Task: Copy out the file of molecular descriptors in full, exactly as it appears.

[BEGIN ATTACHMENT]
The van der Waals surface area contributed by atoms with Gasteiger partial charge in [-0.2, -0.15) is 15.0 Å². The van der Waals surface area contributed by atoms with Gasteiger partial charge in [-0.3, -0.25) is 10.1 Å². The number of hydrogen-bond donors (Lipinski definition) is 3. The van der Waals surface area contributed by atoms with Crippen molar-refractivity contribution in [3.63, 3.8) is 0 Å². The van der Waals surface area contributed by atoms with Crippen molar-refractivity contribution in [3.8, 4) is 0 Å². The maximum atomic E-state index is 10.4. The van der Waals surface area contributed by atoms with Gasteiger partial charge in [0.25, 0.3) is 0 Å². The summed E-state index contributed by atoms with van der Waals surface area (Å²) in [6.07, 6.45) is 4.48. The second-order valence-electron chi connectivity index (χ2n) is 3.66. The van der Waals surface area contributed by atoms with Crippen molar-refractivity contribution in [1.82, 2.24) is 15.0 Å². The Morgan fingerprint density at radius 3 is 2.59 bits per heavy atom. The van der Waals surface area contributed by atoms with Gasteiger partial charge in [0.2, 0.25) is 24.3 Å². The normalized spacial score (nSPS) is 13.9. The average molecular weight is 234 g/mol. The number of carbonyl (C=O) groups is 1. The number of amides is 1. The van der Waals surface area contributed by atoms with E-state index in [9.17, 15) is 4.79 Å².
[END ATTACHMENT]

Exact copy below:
The van der Waals surface area contributed by atoms with Gasteiger partial charge in [-0.2, -0.15) is 15.0 Å². The van der Waals surface area contributed by atoms with Gasteiger partial charge in [-0.3, -0.25) is 10.1 Å². The number of hydrogen-bond donors (Lipinski definition) is 3. The van der Waals surface area contributed by atoms with Crippen molar-refractivity contribution in [3.63, 3.8) is 0 Å². The van der Waals surface area contributed by atoms with Crippen molar-refractivity contribution in [3.8, 4) is 0 Å². The maximum atomic E-state index is 10.4. The van der Waals surface area contributed by atoms with Gasteiger partial charge in [0.25, 0.3) is 0 Å². The summed E-state index contributed by atoms with van der Waals surface area (Å²) in [6.07, 6.45) is 4.48. The second-order valence-electron chi connectivity index (χ2n) is 3.66. The van der Waals surface area contributed by atoms with Crippen molar-refractivity contribution in [1.82, 2.24) is 15.0 Å². The Morgan fingerprint density at radius 3 is 2.59 bits per heavy atom. The van der Waals surface area contributed by atoms with Gasteiger partial charge in [0.2, 0.25) is 24.3 Å². The normalized spacial score (nSPS) is 13.9. The average molecular weight is 234 g/mol. The number of carbonyl (C=O) groups is 1. The number of amides is 1. The van der Waals surface area contributed by atoms with E-state index in [9.17, 15) is 4.79 Å².